Legacy applications that use relational databases to persist data are very common. Updating them to current state of the art technologies is a time consuming task that rarely gets done, forcing a total rebuild from scratch.
JRapid's reverse engineering feature takes an existing database schema, analyzes it and creates the necessary entities to support the existing tables. Based on primary keys, foreign keys and column data type, the process tries to define the entities with as much detail as possible.
Keep in mind that some special attributes that define how JRapid's forms and properties behave and relate cannot be inferred from a database schema definition.
How the process works
The process inspects tables and columns and creates.
- An entity for every table in the original schema.
- A property for every column in a table in the original schema, setting the type attribute according to the column data type.
- Primary Key columns define primary key properties for the entity.
- Foreign Keys create entity-type properties that specify relationship between entities.
- Properties are given valid names and the column attribute is used to map to the original column name.
Using reverse engineering feature
To start the Reverse engineering process, click on the Create -> DB Reverse Engineering (Beta) option.
The Reverse Engineering dialog offers two ways of providing the source database schema:
- Connect to Public SQL Server Instance
- Paste SQL Dump File
Paste SQL Dump File takes the text dump of a database schema.
Connect to Public SQL Server Instance takes a database connection IP and credentials.
Suppose you paste a MySQL dump like shown in the following image.
Once you click Submit the process analyzes the tables and shows a form where you may correct labels and names.
At last, when you submit this last form, the AML definition for your entities is created and a code generation is performed, producing a working application based on you database schema.
The existing database has two tables, artists and albums with each having a name and the albums table having a foreign reference to the artists table.
Below is the mysqldump of the database containing the two tables.
-- MySQL dump 10.13 Distrib 5.5.9, for Win32 (x86) -- -- Host: db4free.net Database: reverse -- ------------------------------------------------------ -- Server version 5.5.11-log /*!40101 SET @OLD_CHARACTER_SET_CLIENT=@@CHARACTER_SET_CLIENT */; /*!40101 SET @OLD_CHARACTER_SET_RESULTS=@@CHARACTER_SET_RESULTS */; /*!40101 SET @OLD_COLLATION_CONNECTION=@@COLLATION_CONNECTION */; /*!40101 SET NAMES utf8 */; /*!40103 SET @OLD_TIME_ZONE=@@TIME_ZONE */; /*!40103 SET TIME_ZONE='+00:00' */; /*!40014 SET @OLD_UNIQUE_CHECKS=@@UNIQUE_CHECKS, UNIQUE_CHECKS=0 */; /*!40014 SET @OLD_FOREIGN_KEY_CHECKS=@@FOREIGN_KEY_CHECKS, FOREIGN_KEY_CHECKS=0 */; /*!40101 SET @OLD_SQL_MODE=@@SQL_MODE, SQL_MODE='NO_AUTO_VALUE_ON_ZERO' */; /*!40111 SET @OLD_SQL_NOTES=@@SQL_NOTES, SQL_NOTES=0 */; -- -- Table structure for table `albums` -- DROP TABLE IF EXISTS `albums`; /*!40101 SET @saved_cs_client = @@character_set_client */; /*!40101 SET character_set_client = utf8 */; CREATE TABLE `albums` ( `id` int(11) NOT NULL AUTO_INCREMENT, `artist` int(11) NOT NULL, `name` varchar(255) DEFAULT NULL, `addDate` datetime DEFAULT NULL, PRIMARY KEY (`id`), KEY `artist` (`artist`), CONSTRAINT `albums_ibfk_1` FOREIGN KEY (`artist`) REFERENCES `artists` (`id`) ) ENGINE=InnoDB DEFAULT CHARSET=utf8; /*!40101 SET character_set_client = @saved_cs_client */; -- -- Dumping data for table `albums` -- LOCK TABLES `albums` WRITE; /*!40000 ALTER TABLE `albums` DISABLE KEYS */; /*!40000 ALTER TABLE `albums` ENABLE KEYS */; UNLOCK TABLES; -- -- Table structure for table `artists` -- DROP TABLE IF EXISTS `artists`; /*!40101 SET @saved_cs_client = @@character_set_client */; /*!40101 SET character_set_client = utf8 */; CREATE TABLE `artists` ( `id` int(11) NOT NULL AUTO_INCREMENT, `name` varchar(255) DEFAULT NULL, `addDate` datetime DEFAULT NULL, PRIMARY KEY (`id`) ) ENGINE=InnoDB DEFAULT CHARSET=utf8; /*!40101 SET character_set_client = @saved_cs_client */; -- -- Dumping data for table `artists` -- LOCK TABLES `artists` WRITE; /*!40000 ALTER TABLE `artists` DISABLE KEYS */; /*!40000 ALTER TABLE `artists` ENABLE KEYS */; UNLOCK TABLES; /*!40103 SET TIME_ZONE=@OLD_TIME_ZONE */; /*!40101 SET SQL_MODE=@OLD_SQL_MODE */; /*!40014 SET FOREIGN_KEY_CHECKS=@OLD_FOREIGN_KEY_CHECKS */; /*!40014 SET UNIQUE_CHECKS=@OLD_UNIQUE_CHECKS */; /*!40101 SET CHARACTER_SET_CLIENT=@OLD_CHARACTER_SET_CLIENT */; /*!40101 SET CHARACTER_SET_RESULTS=@OLD_CHARACTER_SET_RESULTS */; /*!40101 SET COLLATION_CONNECTION=@OLD_COLLATION_CONNECTION */; /*!40111 SET SQL_NOTES=@OLD_SQL_NOTES */; -- Dump completed on 2011-04-19 12:27:26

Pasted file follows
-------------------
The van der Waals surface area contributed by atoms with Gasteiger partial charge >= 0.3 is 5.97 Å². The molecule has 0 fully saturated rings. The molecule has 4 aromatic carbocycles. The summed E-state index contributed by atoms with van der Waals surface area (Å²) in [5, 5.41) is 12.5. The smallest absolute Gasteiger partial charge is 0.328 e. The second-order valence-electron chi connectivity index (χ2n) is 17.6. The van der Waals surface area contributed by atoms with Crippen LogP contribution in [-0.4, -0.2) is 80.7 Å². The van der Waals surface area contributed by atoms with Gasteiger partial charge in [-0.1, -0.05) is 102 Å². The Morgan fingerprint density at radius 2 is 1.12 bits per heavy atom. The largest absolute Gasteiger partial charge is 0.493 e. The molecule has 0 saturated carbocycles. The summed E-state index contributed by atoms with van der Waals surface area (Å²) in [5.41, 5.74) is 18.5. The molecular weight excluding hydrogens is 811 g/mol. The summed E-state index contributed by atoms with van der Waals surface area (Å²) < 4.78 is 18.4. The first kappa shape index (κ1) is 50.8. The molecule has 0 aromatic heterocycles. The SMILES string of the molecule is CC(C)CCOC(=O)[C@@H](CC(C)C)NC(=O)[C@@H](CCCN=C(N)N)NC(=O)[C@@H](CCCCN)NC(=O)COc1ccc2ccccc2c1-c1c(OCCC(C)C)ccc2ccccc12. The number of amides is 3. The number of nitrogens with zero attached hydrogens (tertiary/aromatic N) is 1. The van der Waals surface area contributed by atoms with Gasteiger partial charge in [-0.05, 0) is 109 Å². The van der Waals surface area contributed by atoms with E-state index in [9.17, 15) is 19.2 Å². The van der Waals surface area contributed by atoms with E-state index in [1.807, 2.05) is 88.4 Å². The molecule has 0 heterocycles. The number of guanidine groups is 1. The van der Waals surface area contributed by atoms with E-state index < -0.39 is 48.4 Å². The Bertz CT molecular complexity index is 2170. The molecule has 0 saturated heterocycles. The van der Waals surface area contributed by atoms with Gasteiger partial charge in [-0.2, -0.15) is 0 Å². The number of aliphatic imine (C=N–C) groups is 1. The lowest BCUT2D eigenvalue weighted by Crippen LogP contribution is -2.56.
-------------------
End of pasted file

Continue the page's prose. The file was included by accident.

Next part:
You can pull from a live database, or use the dump. For this example, I'll show the screen with the values for pulling from the live database, and the screen with the dump.
Please note that screen will display your actual password, but the example screen I have as stars. Also, yourserver.com should be changed to your particular server.
For a dump there is less information to enter. Pasting the dump contents into the window should looks as follows:
If your file ends with a comment and not a line of code you will get a warning that it should end with a semi-colon, but you can safely ignore the warning.
The final step is taking the discovered fields and tables and adding or updating labels so they are properly displayed. Foreign key references should be picked up automatically and linked between entities.
JRapid will create ID values for each entity, so afterwards, I made each original ID field hidden, so they would continue to exist but would not be part of displayed fields for my entities.